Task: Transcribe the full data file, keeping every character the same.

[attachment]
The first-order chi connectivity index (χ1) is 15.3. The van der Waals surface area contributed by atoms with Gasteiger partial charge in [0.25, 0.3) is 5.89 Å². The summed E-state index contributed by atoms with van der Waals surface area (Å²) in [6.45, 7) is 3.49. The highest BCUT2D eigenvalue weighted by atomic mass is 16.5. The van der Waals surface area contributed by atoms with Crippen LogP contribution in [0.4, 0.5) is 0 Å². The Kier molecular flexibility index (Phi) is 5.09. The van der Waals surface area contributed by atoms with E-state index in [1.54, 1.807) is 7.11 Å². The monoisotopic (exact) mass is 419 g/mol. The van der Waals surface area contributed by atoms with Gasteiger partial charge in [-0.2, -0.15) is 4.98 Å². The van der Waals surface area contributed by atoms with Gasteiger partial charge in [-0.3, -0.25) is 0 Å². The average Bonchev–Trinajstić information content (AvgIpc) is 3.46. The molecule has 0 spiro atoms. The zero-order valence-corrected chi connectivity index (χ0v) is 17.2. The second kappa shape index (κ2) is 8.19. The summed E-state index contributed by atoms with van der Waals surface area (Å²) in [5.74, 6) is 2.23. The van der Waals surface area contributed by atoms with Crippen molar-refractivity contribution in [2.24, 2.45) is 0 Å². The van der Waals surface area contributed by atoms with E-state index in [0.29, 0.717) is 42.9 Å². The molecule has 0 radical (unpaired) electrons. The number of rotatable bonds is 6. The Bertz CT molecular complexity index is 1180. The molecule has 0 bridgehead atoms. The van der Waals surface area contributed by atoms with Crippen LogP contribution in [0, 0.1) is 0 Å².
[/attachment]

The first-order chi connectivity index (χ1) is 15.3. The van der Waals surface area contributed by atoms with Gasteiger partial charge in [0.25, 0.3) is 5.89 Å². The summed E-state index contributed by atoms with van der Waals surface area (Å²) in [6.45, 7) is 3.49. The highest BCUT2D eigenvalue weighted by atomic mass is 16.5. The van der Waals surface area contributed by atoms with Crippen LogP contribution in [0.4, 0.5) is 0 Å². The Kier molecular flexibility index (Phi) is 5.09. The van der Waals surface area contributed by atoms with E-state index in [1.54, 1.807) is 7.11 Å². The monoisotopic (exact) mass is 419 g/mol. The van der Waals surface area contributed by atoms with Gasteiger partial charge in [-0.2, -0.15) is 4.98 Å². The van der Waals surface area contributed by atoms with Gasteiger partial charge in [-0.3, -0.25) is 0 Å². The average Bonchev–Trinajstić information content (AvgIpc) is 3.46. The molecule has 0 spiro atoms. The zero-order valence-corrected chi connectivity index (χ0v) is 17.2. The second kappa shape index (κ2) is 8.19. The summed E-state index contributed by atoms with van der Waals surface area (Å²) in [5.74, 6) is 2.23. The van der Waals surface area contributed by atoms with Crippen molar-refractivity contribution in [2.24, 2.45) is 0 Å². The van der Waals surface area contributed by atoms with E-state index in [0.29, 0.717) is 42.9 Å². The molecule has 0 radical (unpaired) electrons. The number of rotatable bonds is 6. The Bertz CT molecular complexity index is 1180. The molecule has 0 bridgehead atoms. The van der Waals surface area contributed by atoms with Crippen LogP contribution in [0, 0.1) is 0 Å².